The militant attack on an Indian Army base at Uri in Baramullah district in north Kashmir early on Sunday had more casualties than probably what even its planners had expected. This is because of secondary effect: 13 soldiers were burnt to death in their tents and shelters. The incident has impacted the nation’s psyche forcefully, and justifiably so. The call for retribution against Pakistan is intense. It will have to be satisfied as Pakistan’s carefully crafted policy of calibration to avoid crossing India’s tolerance level has gone awry. This happened twice before, after the attacks in Mumbai and on India’s Parliament. Yet, this time the effect on the public has been stronger because of the cumulative impact of the Pakistani-sponsored attacks in Poonch on September 10 and then Uri, and the 72-day-long street agitation in Kashmir, which has paralysed governance and disempowered the political community.
The Uri incident is unlikely to have much effect on the Army’s unconventional task except enhancement of security. The real impact will be in the military-diplomatic relations with Pakistan. For a change, however, both Indian generals and diplomats want action against Pakistan. But they do not want a knee-jerk response but a planned offensive with strategic impact.
The conceptual nature of this response should be hybrid. It can start with a diplomatic one, but it should be energetic enough to make an impact on world capitals. Pakistan attempted this strategy after the Burhan Wani incident but its diplomatic stature is low and so the effect has been marginal.
India’s experienced diplomatic corps has a large number of well-connected, veteran ambassadors and they must be used for this high-energy campaign. The United Nations General Assembly starts today and the platform must be used to name and shame Pakistan. At the very least, sanctions should be demanded against Pakistan. Post-Uri, one fallout is certain: There will be no revival in the peace process or normalisation of relations with Pakistan.
Militarily, there are several options but launching a conventional operation against a nuclear neighbour must be weighed against potential dividends. The escalatory aspects resulting from actions that are lower in the ladder of options could lead to conventional limited or calibrated operations.
Surgical trans-LoC strikes: The Army has the capability to launch and absorb any response but the nation must be prepared for a near-permanent abrogation of the informal ceasefire that has been going on from November 2003.
The impact of this on people living near the LoC will be huge. Between 2003 and 2016, India did little to protect villagers from shelling. Sooner than later, the J&K’s political class will demand stoppage of hostilities. So the will to continue the fight against Pakistan has to remain intact.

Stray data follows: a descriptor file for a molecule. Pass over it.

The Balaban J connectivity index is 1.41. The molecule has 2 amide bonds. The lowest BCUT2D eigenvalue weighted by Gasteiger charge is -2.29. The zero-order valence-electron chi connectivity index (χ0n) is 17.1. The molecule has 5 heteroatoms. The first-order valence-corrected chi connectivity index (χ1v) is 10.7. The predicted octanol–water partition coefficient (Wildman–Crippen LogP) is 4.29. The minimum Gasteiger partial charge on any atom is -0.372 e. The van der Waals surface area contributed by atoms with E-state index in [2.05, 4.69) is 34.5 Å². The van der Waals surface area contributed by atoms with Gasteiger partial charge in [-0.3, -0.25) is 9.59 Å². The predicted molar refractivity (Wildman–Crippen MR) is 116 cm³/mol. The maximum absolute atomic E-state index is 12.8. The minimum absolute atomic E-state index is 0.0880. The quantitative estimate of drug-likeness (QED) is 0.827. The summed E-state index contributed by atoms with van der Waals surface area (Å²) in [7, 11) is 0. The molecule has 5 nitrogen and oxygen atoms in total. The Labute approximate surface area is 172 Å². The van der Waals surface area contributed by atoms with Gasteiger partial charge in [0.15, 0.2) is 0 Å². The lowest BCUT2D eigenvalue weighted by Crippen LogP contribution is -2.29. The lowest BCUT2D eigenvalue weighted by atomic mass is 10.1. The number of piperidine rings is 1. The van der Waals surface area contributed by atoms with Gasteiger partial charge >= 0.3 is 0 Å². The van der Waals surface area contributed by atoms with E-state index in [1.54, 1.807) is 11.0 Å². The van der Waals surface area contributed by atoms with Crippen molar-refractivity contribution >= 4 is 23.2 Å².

Deeper strikes by Special Forces: Such strikes are an invitation for escalation of hostilities to a higher level and so this can only be a standby option.
Unconventional use of 4th Generation Warriors: This has been suggested by Gen Shankar Raychowdhury but it is not easy. Clandestine sub-conventional operations in undetermined areas will need time and energy and such operations have to be planned much in advance. This proxy war in Kashmir will not end soon and so the government must develop capability for such a response.
Hybrid warfare: India is facing this type of warfare and needs to develop a response. Strategic communication and information warfare to target people in Pakistan has become a compulsion.
Whichever is the response of the Indian government, the question that must be asked is this: Is that response something the Deep State has itself desired from its actions? For example, a study must be done to see whether we gain from the abrogation of the ceasefire or it is to Pakistan’s tactical advantage to enable infiltration.
Last, but not the least, the government must take stock of the LoC fencing and surveillance equipment because most of them are more than 15 years old and not designed for daily use. The Centre must tell us when it last procured the thermal-imaging devices. Over the years, we have gained experience but critical audit of such tactical measures must be done regularly.
The Uri attack is a wake-up call for the strategic security community. If push comes to shove, the most robust of options will form the essence of India’s response.
Gen Syed Ata Hasnain is former GOC of the Srinagar-based 15 Corps. He earlier commanded the Uri brigade. He is now associated with Vivekananda International Foundation and Institute of Peace and Conflict Studies
The views expressed are personal